Against the backdrop of the accelerating global push towards a low carbon energy future, which as followers of ARPN well know will be mineral-intensive, the mining industry — which currently accounts for between 4% and 7% of man-made greenhouse gases according to a McKinsey & Company report — has in recent years taken significant steps towards reduce its carbon footprint.
Over the past few months, ARPN has been highlighting several industry initiatives to harness the materials science revolution to sustainably green the future — ranging from overhauling supply chain policies to ensure suppliers conform to certain environmental and social standards, to incorporating renewable power sources into their operations to offset some of the carbon costs of resource development.
As columnist Andy Home outlines in an incisive new piece for Reuters, the latest push in this realm involves the concept of carbon capture, which he posits “could allow some to move beyond neutrality to become net carbon negative.”
Home notes that while “[t]he technology for industrial-scale carbon capture and storage is still in its infancy and largely untested,” there are certain minerals that “do it naturally,” and harnessing their potential could in fact turn miners — who “tend to be the perennial villains in the environmental debate,” into “the unlikely pioneers of large-scale and permanent carbon storage.”
Enter an Icelandic energy company — Carbfix — that has found a way to not only harness the properties of basalt rock formations which are capable of trapping the gas in a stable form by converting it into carbonate minerals, but also reduce the mineral reaction time of what otherwise “plays out in painfully slow geological time,” as Home puts it. By injecting as much carbon dioxide as possible into water before pumping it into basalt rock, the company has successfully captured more than 73,000 tonnes of carbon dioxide from a local geothermal power plant and pumped it underground.
With its ISAL aluminum smelter also sitting on Icelandic basalt rock formations, global miner Rio Tinto is looking to leverage this process for its operations, entering into a cooperative agreement with Carbfix, which is currently building out onshore infrastructure for its “Coda Terminal” — the world’s first “cross-border carbon transport and storage hub” — with pilot injections to commence in 2023 and commercial operations scheduled to start mid-2025.
Meanwhile, the mineralization process harnessed by Carbfix and its partners can also be leveraged when working with magnesium oxide, as evidenced by findings made by researchers at BHP Group’s Western Australian Nickel West operations, where tailings “have been capturing around 40,000 tones per year ‘accidentally and unknowingly’” — which could make the company’s nickel — already billed as “green nickel” with a significantly lower carbon footprint, even “greener still thanks to its tailings dam,” writes Home.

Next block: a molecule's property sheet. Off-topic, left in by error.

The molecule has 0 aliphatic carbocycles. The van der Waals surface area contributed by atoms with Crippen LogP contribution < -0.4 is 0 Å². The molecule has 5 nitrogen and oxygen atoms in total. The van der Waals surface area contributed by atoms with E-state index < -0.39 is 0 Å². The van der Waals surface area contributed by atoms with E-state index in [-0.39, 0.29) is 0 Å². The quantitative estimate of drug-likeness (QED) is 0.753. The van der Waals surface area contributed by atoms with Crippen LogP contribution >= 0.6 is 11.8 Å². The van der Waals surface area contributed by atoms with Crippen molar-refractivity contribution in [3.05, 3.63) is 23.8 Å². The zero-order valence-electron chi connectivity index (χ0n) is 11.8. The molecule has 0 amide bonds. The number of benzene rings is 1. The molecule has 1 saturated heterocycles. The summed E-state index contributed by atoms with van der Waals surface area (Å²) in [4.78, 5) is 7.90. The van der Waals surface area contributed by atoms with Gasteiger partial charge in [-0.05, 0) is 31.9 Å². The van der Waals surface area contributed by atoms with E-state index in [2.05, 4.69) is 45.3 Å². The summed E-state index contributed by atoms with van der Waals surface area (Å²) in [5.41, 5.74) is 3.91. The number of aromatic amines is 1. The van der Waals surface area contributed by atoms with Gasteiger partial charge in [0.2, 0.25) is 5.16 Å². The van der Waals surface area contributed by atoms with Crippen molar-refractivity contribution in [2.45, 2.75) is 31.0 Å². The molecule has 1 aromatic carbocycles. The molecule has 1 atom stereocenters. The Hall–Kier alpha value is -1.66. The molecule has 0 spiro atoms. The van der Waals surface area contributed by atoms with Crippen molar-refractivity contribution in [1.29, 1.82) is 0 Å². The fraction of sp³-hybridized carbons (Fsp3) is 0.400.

While carbon capture via tailings could significantly “shift the carbon dial down towards neutrality,” industry collaboration with carbon transport and storage hubs like the Coda Terminal in Iceland may well pave the way for making mining operations net carbon negative.
Moving from Iceland and Australia to the U.S., Talon Metals Corp is studying ways to harness the carbon capture potential at its Tamarack nickel, cobalt and copper project in Minnesota, both via tailings and rock injection.
As Home argues, the significance of the carbon capture opportunity cannot be overstated, and could inject “a whole new dimension into the heated debate around new mines and metals plants” as the Biden Administration grapples with reconciling its green credentials with the acknowledged need for domestic resource production.
Thanks to the ongoing materials science revolution the future may have arrived. Welcome to Mining 2.0.
“Mining is ‘the most toxic industry in America’, according to Becky Rom, national chair of The Campaign To Save The Boundary Waters, an environmental group opposed to the Twin Metals project.
Would new projects attract such venom if they could prove that they were part of the environmental solution rather than the problem?
We may not have long to find out.
The idea of a nickel mine or aluminium smelter being net negative in terms of carbon emissions may seem far-fetched, but the reality may be coming sooner than you think.”